Self continues its transition under the leadership of publisher Mary Murcko and editor Joyce Chang. According to WWD, eight have been cut from the magazine, including six from the fashion department and one each from the photo and art departments.

When Murcko and Chang took over the title in April, they didn’t wait long — only three weeks — before dropping Self’s executive director, creative director, web director, entertainment editor, fashion editor, associate publisher for sales and associate publisher for marketing. Then, just a few weeks later, Murcko and Chang conducted a round of hirings.

Just like in April, a few hires have been made on the heels of the eight people getting cut this week. Self has hired Dania Ortiz as fashion market and accessories director; Lori Cohn and Tammy Cohen as beauty executive directors; and Lexie McCarthy as northwest account director.

Be sure to check back in two weeks when seven more people are fired and five new people are hired.

The New Republic is Confused

The New Republic’s latest cover boldly states “Don’t Send your Kid to the Ivy League.” The accompanying piece has caused quite a stir, mainly because typically, going to Harvard or Princeton is what is known as a Good Thing. The stance is also interesting because — as Newsweek reported — over 50 percent of TNR’s editorial team has either an undergraduate or graduate degree from an Ivy League school.

Harvard leads the way, with 18 TNR editorial staffers (including owner and editor-in-chief, Chris Hughes) as alumni. Columbia comes in second place with 14 and Yale comes in third, with nine.

If having an Ivy League education is obviously helpful when applying for a job at TNR, wouldn’t that mean you should send your kids to one of those schools? After all, TNR is a great magazine. We imagine most writers looking for employment would be quite happy working there.

We’re confused. And so is TNR, apparently. You’d think all those Ivy Leaguers would have been able to figure this out.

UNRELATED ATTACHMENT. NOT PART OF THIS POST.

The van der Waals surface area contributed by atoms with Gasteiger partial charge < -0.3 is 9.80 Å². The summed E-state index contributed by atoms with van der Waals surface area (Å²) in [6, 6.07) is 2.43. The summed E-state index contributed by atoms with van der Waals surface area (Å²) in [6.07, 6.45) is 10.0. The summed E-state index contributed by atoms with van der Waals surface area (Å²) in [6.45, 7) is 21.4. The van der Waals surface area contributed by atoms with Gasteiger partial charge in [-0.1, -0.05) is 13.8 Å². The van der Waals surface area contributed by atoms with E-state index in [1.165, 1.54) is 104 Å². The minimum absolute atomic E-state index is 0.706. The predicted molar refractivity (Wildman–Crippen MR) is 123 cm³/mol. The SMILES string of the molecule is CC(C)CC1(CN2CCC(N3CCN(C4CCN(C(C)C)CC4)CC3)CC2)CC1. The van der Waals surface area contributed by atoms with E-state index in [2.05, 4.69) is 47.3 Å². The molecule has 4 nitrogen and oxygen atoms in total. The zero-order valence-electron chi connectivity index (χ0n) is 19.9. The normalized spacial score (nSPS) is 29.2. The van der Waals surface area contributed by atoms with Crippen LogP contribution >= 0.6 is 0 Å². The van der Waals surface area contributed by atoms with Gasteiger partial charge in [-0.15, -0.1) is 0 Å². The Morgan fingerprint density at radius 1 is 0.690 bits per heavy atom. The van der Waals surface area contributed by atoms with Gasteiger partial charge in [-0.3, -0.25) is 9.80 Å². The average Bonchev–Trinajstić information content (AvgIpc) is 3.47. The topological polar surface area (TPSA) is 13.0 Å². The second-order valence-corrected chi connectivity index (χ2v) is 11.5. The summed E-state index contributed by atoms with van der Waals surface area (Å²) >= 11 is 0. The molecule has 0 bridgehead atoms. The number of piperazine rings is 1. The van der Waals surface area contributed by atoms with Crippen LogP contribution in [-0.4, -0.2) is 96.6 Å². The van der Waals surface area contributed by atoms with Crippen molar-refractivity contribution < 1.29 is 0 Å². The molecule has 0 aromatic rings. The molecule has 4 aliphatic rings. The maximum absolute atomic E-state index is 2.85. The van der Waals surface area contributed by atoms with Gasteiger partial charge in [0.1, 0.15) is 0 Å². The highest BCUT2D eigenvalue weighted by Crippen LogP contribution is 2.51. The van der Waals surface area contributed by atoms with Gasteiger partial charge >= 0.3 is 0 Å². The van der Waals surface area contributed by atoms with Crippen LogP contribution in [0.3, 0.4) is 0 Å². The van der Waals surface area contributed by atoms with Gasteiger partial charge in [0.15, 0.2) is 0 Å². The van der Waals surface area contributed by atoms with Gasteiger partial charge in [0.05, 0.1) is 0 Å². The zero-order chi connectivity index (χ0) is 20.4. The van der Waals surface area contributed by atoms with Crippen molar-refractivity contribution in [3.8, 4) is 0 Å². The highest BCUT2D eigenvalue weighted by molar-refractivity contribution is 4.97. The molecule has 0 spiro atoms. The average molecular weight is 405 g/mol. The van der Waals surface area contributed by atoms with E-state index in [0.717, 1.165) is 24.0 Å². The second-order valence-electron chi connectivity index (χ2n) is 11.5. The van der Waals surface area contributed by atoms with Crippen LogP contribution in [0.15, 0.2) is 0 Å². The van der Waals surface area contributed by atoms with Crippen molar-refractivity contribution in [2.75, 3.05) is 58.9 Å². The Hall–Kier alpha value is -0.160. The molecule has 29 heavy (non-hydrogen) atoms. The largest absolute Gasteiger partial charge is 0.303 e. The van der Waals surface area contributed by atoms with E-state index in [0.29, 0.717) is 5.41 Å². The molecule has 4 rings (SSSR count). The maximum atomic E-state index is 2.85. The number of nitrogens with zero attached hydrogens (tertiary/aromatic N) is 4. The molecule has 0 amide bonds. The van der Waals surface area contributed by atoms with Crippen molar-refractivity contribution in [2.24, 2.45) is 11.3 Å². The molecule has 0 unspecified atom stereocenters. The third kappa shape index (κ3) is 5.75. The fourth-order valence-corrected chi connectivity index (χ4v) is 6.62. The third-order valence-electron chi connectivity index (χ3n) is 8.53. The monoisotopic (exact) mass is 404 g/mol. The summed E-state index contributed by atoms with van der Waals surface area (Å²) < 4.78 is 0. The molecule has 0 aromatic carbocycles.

Marie Claire’s ‘Denim Issue’ Shows There’s Hope for Magazines

Fear not, magazine lovers of America. There is hope for the printed word after all, and it comes in the form of Marie Claire’s Denim Issue.

As Ad Age notes, the cover is designed to be “unzipped” down the middle. It’s gimmicky, yes, but you know who loves gimmicks? Advertisers!

Guess jeans — which bought the space and has its logo all over the inside of the cover — paid six figures for the ad. If a company is dumb enough to pay that much for an ad that requires consumers to destroy it, then the magazine industry is going to be fine.

[Video via Ad Age]

Complex Founder Tries to Bash GQ, Fails

For some reason, Marc Ecko — the founder of Complex — attempted to bash GQ on Twitter. We say attempted, because despite his declaration that Complex was “new” and GQ was “old,” he not only used the wrong Twitter handle for GQ, he got his own magazine’s handle wrong too.

Sigh. Better luck next time, Marc.

Alan Murray Named Editor of Fortune [Updated]

Alan Murray has been named the new editor of Fortune. He will be just the 17th editor of the glossy, which was founded in 1930 by the legendary Henry Luce. Murray most recently served as president of the Pew Research Center. He had been with Pew since 2012.

Prior to joining Pew, Murray worked at the Wall Street Journal in a variety of roles, most recently deputy managing editor and online executive editor. During Murray’s 10-year stint as the Journal’s Washington bureau chief, the bureau won three Pulitzers.

“Alan’s diverse background uniquely positions him to lead Fortune,” said Time Inc.’s executive VP, Todd Larsen, in a statement. “He is a digital champion and media visionary who can bridge every aspect of our business, moving effortlessly from the newsroom to the boardroom to television to conference stage.”

Murray will succeed Andy Serwer, who is leaving Time Inc. after 30 years.

Update (12:00 pm):
Below is Murray’s note to Pew staffers, announcing his decision to leave.